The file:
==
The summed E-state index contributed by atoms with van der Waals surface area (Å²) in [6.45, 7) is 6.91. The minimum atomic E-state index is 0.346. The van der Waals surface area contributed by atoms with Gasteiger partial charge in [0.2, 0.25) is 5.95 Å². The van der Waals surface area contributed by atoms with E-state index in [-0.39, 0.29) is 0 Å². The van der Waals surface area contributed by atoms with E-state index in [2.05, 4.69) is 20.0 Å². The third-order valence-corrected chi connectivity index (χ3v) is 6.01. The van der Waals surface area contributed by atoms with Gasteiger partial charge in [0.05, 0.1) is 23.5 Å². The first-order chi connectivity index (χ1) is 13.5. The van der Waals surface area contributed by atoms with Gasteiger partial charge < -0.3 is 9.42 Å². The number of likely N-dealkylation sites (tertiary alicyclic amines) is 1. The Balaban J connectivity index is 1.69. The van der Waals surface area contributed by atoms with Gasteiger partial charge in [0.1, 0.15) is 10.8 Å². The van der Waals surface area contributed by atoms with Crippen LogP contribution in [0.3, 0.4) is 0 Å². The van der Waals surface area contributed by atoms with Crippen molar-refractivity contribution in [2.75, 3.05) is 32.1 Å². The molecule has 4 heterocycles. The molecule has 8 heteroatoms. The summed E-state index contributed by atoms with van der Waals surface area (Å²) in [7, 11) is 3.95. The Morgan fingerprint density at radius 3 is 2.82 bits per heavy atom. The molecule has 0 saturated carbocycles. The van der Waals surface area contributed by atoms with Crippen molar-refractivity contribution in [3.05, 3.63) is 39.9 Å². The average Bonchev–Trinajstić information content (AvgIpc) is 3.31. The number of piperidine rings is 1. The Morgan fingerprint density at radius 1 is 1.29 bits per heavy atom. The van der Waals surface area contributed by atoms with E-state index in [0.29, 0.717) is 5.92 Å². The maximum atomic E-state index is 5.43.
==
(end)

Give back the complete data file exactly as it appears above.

The summed E-state index contributed by atoms with van der Waals surface area (Å²) in [6.45, 7) is 6.91. The minimum atomic E-state index is 0.346. The van der Waals surface area contributed by atoms with Gasteiger partial charge in [0.2, 0.25) is 5.95 Å². The van der Waals surface area contributed by atoms with E-state index in [-0.39, 0.29) is 0 Å². The van der Waals surface area contributed by atoms with E-state index in [2.05, 4.69) is 20.0 Å². The third-order valence-corrected chi connectivity index (χ3v) is 6.01. The van der Waals surface area contributed by atoms with Gasteiger partial charge in [0.05, 0.1) is 23.5 Å². The first-order chi connectivity index (χ1) is 13.5. The van der Waals surface area contributed by atoms with Gasteiger partial charge < -0.3 is 9.42 Å². The number of likely N-dealkylation sites (tertiary alicyclic amines) is 1. The Balaban J connectivity index is 1.69. The van der Waals surface area contributed by atoms with Gasteiger partial charge in [0.1, 0.15) is 10.8 Å². The van der Waals surface area contributed by atoms with Crippen LogP contribution in [0.3, 0.4) is 0 Å². The van der Waals surface area contributed by atoms with Crippen molar-refractivity contribution in [2.75, 3.05) is 32.1 Å². The molecule has 4 heterocycles. The molecule has 8 heteroatoms. The summed E-state index contributed by atoms with van der Waals surface area (Å²) in [7, 11) is 3.95. The Morgan fingerprint density at radius 3 is 2.82 bits per heavy atom. The molecule has 0 saturated carbocycles. The van der Waals surface area contributed by atoms with Crippen molar-refractivity contribution in [3.05, 3.63) is 39.9 Å². The average Bonchev–Trinajstić information content (AvgIpc) is 3.31. The number of piperidine rings is 1. The Morgan fingerprint density at radius 1 is 1.29 bits per heavy atom. The van der Waals surface area contributed by atoms with E-state index in [0.29, 0.717) is 5.92 Å². The maximum atomic E-state index is 5.43.